For immediate release
Montréal, June 7, 2010 - With Easter Island, An Epic Voyage, Pointe-à-Callière, presents an international exhibition, the largest on Easter Island in recent years. It includes over 200 pieces from the precious collections of some twenty European and North American lenders. In addition to the famous enormous stone statues, the Rapanui created a host of other objects, including little-known but fabulous wood carvings, all of them testifying to absolutely remarkable creativity, artistry and technical skills. Here is a look at some of them:
There are some 890 moai on the island. Production is thought to have begun shortly after the Polynesians arrived, around 1000 CE, and continued until the 17th century, peaking in the 14th and 15th centuries. While most of them are between 3.5 and 5 m tall, some reach over 10 m. Almost all the moai were carved from the soft tuff of the Rano Raraku volcano. These colossal statues weighing 18 tonnes on average were likely rolled on logs to move them. Many of them were installed on an ahu, a slightly raised platform, fronted by an esplanade where ceremonies were probably held.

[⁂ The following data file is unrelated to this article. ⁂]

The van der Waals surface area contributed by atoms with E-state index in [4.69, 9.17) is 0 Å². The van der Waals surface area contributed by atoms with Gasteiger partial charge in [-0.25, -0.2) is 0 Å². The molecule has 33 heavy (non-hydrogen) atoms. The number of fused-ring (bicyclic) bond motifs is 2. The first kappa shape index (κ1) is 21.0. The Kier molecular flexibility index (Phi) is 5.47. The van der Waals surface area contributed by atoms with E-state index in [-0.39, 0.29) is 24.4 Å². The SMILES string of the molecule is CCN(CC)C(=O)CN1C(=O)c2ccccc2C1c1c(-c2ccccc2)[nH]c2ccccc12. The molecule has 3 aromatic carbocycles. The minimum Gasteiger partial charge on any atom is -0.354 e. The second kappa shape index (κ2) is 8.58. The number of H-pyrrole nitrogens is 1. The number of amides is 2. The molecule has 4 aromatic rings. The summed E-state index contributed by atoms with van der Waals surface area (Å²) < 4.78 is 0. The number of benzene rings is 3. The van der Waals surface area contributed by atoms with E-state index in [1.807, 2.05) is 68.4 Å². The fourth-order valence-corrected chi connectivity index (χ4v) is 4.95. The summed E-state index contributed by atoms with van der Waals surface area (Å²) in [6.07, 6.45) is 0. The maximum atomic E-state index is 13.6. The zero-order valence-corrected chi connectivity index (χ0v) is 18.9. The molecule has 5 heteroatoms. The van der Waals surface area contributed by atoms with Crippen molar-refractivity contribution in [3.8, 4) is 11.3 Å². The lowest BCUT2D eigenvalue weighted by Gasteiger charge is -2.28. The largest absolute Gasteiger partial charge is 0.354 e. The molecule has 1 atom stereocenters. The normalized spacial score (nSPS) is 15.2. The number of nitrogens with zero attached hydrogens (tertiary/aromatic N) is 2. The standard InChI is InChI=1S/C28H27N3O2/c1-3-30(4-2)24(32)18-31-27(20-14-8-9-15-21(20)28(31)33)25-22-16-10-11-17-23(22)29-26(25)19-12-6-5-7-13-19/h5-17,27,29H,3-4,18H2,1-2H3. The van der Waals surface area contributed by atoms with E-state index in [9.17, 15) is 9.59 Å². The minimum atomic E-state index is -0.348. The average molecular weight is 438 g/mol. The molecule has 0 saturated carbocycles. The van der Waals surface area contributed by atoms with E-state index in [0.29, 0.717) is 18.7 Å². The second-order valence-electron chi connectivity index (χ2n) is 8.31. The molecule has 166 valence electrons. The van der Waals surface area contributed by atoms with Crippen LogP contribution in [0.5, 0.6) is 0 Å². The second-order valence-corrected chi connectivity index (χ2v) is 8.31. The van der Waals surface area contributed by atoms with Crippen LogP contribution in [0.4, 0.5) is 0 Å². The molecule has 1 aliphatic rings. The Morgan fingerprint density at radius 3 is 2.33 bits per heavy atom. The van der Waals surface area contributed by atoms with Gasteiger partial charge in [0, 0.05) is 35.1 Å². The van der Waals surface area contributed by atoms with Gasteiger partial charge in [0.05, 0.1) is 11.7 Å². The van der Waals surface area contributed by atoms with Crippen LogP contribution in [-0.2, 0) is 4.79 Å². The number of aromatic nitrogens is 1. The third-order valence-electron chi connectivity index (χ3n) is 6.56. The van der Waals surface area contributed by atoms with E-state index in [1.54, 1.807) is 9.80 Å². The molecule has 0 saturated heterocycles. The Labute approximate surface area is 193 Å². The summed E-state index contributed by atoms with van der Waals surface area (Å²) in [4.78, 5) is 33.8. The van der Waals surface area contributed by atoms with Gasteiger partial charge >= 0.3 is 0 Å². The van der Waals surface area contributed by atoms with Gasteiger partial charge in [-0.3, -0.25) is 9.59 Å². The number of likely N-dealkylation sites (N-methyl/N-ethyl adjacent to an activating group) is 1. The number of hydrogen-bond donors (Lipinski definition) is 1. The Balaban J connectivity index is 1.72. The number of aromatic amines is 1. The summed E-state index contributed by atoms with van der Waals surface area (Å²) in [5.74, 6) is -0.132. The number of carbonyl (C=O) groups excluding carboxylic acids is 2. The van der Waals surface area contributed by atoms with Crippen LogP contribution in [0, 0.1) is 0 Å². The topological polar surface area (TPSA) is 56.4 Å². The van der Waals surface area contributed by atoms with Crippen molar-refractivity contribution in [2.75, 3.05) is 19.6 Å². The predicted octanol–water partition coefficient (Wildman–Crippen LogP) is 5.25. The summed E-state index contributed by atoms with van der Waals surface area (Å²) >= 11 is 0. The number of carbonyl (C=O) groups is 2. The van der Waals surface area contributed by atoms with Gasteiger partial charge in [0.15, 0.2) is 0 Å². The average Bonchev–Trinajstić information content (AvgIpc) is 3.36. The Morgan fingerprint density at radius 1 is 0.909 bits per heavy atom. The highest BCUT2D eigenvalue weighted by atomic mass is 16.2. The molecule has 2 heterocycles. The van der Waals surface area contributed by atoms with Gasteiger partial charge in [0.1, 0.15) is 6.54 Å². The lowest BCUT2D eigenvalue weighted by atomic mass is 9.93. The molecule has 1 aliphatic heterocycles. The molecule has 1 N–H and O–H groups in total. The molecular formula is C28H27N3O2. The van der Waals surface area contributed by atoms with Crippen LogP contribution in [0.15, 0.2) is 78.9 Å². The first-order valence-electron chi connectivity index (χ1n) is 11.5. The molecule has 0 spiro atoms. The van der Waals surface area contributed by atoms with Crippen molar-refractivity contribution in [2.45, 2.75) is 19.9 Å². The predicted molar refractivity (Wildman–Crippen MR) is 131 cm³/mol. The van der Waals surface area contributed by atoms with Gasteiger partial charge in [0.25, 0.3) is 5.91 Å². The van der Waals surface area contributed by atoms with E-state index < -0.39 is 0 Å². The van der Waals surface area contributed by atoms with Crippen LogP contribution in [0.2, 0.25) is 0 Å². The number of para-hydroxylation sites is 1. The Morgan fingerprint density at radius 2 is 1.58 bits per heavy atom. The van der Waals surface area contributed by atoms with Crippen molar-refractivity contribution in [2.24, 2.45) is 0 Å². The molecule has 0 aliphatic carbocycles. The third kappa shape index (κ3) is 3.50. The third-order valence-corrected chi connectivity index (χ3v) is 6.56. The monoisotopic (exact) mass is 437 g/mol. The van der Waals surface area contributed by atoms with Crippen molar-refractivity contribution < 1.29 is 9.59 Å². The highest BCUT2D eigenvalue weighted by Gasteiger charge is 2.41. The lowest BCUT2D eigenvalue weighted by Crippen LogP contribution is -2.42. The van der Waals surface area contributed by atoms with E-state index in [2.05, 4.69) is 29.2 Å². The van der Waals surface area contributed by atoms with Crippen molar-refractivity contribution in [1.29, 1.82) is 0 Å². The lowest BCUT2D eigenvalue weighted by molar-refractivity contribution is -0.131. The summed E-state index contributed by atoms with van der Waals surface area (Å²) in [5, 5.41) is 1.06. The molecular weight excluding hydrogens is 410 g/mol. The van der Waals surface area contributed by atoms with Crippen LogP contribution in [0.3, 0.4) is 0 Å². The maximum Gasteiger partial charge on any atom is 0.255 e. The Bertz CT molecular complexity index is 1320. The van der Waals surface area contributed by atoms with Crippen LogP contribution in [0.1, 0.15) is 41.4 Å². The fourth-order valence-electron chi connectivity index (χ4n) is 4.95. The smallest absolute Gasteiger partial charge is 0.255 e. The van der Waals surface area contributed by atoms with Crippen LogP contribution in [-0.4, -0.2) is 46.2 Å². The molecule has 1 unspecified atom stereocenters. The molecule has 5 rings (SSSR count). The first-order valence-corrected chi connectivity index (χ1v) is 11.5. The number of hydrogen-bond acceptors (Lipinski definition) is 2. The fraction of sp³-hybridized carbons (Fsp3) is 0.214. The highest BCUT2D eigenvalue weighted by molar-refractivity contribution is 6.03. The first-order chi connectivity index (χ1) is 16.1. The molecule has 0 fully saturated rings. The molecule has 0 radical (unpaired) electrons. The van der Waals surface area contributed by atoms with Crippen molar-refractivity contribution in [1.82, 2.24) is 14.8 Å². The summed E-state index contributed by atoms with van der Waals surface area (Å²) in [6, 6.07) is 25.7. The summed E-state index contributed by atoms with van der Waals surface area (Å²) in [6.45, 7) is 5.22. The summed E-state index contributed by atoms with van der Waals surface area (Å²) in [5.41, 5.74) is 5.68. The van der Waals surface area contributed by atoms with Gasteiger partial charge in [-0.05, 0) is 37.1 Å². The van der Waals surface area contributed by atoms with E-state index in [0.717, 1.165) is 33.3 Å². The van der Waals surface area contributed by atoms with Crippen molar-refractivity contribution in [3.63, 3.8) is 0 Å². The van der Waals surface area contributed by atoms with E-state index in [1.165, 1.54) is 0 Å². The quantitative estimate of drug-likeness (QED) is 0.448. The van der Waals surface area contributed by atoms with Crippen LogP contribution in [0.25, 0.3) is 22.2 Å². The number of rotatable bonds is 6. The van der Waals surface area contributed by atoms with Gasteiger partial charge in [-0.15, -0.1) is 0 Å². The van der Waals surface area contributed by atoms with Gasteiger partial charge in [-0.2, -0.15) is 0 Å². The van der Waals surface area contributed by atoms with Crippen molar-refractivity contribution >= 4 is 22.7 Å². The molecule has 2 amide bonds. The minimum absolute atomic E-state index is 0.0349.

Made from obsidian – sharp shards of vitrified lava. This precious material is rare in Oceania and must have been traded between different parts of the island.
A reimiro (“wooden neck ornament”) is a crescent-shaped pectoral, with a crescent-shaped hollow in the middle, with suspension holes. These sacred objects were worn during celebrations by men and women from powerful families.
Another symbol of power. The handle of a ua staff has two faces, with inlaid bone and obsidian eyes. They connected the man holding them to the earth and filled him with mana, divine power. For the Rapanui, and for all Polynesians, the gods and spirits were everywhere, in all tangible and intangible aspects of life.
The handle on a paoa has two faces. It is often described as a club. Given that it is not cylindrical, however, it would be uncomfortable to wield in that way. It may be a prestigious item, probably symbolically derived from clubs observed in Polynesia – in New Zealand, in particular.